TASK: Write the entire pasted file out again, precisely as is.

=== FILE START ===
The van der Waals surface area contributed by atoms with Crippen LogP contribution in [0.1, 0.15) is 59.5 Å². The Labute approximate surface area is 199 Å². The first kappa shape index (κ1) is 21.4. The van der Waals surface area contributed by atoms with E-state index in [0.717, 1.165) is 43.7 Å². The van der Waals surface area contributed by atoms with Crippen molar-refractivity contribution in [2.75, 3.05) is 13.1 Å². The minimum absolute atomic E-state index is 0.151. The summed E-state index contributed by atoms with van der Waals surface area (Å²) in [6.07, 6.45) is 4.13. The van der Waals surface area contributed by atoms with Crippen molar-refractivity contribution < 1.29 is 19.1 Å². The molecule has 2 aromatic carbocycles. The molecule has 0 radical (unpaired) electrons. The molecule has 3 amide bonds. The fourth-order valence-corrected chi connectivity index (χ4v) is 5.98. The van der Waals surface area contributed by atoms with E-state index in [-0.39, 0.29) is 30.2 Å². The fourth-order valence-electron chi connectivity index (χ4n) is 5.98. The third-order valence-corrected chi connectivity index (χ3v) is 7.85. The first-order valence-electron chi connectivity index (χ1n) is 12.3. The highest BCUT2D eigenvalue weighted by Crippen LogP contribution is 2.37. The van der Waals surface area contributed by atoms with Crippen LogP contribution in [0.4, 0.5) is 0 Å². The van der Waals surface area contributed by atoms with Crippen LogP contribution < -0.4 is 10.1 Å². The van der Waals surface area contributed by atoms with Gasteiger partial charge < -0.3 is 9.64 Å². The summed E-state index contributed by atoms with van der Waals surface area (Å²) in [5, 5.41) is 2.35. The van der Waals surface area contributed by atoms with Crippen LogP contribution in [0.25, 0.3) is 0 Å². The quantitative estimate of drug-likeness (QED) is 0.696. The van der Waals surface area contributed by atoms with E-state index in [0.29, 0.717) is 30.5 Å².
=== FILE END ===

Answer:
The van der Waals surface area contributed by atoms with Crippen LogP contribution in [0.1, 0.15) is 59.5 Å². The Labute approximate surface area is 199 Å². The first kappa shape index (κ1) is 21.4. The van der Waals surface area contributed by atoms with E-state index in [0.717, 1.165) is 43.7 Å². The van der Waals surface area contributed by atoms with Crippen molar-refractivity contribution in [2.75, 3.05) is 13.1 Å². The minimum absolute atomic E-state index is 0.151. The summed E-state index contributed by atoms with van der Waals surface area (Å²) in [6.07, 6.45) is 4.13. The van der Waals surface area contributed by atoms with Crippen molar-refractivity contribution < 1.29 is 19.1 Å². The molecule has 2 aromatic carbocycles. The molecule has 0 radical (unpaired) electrons. The molecule has 3 amide bonds. The fourth-order valence-corrected chi connectivity index (χ4v) is 5.98. The van der Waals surface area contributed by atoms with E-state index in [-0.39, 0.29) is 30.2 Å². The fourth-order valence-electron chi connectivity index (χ4n) is 5.98. The third-order valence-corrected chi connectivity index (χ3v) is 7.85. The first-order valence-electron chi connectivity index (χ1n) is 12.3. The highest BCUT2D eigenvalue weighted by Crippen LogP contribution is 2.37. The van der Waals surface area contributed by atoms with Crippen LogP contribution in [0.4, 0.5) is 0 Å². The van der Waals surface area contributed by atoms with Crippen LogP contribution < -0.4 is 10.1 Å². The van der Waals surface area contributed by atoms with Gasteiger partial charge < -0.3 is 9.64 Å². The summed E-state index contributed by atoms with van der Waals surface area (Å²) in [5, 5.41) is 2.35. The van der Waals surface area contributed by atoms with Crippen LogP contribution in [0.25, 0.3) is 0 Å². The quantitative estimate of drug-likeness (QED) is 0.696. The van der Waals surface area contributed by atoms with E-state index in [0.29, 0.717) is 30.5 Å².